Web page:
Since EFSA’s attempt to clean up the framework of health claims on supplements in the early 2000s, it’s only got around to updating the data on vitamins, minerals and a few other actives such as Omega 3. Most food compounds and herbs are yet to be updated, which means that there aren’t yet any legally compliant health claims that can be made in the UK for most active ingredients. They’re officially “on hold”. This goes for making gut, brain or immune health claims on probiotics; anti-inflammatory claims on turmeric as well as anti-ageing claims on collagen too.


So what does this mean for you? In short, brands that are behaving cannot talk about any research that proves efficacy of an ingredient in their supplement if it’s not yet been updated by EFSA. This makes shopping for high performance supplements for the average consumer challenging; not to mention transparency from brands. If they can’t talk about it, how do we know what to take and which works best? For example, whilst I sourced marine peptides for Collagen Super Powder from a Randomised Double Blind Placebo Controlled human study to help inform possible results for consumers, Beauty Pie can’t discuss the results in the UK. Pretty bonkers, I know. Of course, I appreciate the intention and need for a robust legal framework for brands to operate within that places consumer safety at the forefront. However, the reality of the current circumstance is that the deafening educational silence from trustworthy brands that are patiently waiting for EFSA to update their permitted health claims, leaves room for speculation and false information to dominate the market. This is as equally concerning.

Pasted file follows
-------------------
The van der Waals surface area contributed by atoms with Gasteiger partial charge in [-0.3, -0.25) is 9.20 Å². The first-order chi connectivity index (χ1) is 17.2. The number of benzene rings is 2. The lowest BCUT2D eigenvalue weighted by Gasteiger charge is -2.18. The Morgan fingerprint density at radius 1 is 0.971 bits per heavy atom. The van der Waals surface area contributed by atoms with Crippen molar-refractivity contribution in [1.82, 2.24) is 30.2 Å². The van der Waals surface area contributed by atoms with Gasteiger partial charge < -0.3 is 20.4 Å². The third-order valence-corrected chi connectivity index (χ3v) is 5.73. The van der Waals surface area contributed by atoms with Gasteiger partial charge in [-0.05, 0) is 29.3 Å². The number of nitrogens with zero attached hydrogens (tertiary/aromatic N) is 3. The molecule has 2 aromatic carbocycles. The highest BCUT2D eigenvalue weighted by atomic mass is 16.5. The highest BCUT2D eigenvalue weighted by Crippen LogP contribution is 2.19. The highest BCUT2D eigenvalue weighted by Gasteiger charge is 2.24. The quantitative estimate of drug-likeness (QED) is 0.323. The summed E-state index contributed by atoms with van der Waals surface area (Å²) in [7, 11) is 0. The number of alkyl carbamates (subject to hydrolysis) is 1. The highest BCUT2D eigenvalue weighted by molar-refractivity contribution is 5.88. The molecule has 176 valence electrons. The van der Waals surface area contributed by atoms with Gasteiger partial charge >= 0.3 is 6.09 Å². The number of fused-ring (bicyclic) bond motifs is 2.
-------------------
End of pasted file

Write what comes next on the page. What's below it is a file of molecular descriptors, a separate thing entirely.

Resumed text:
Limitations with Supplement Science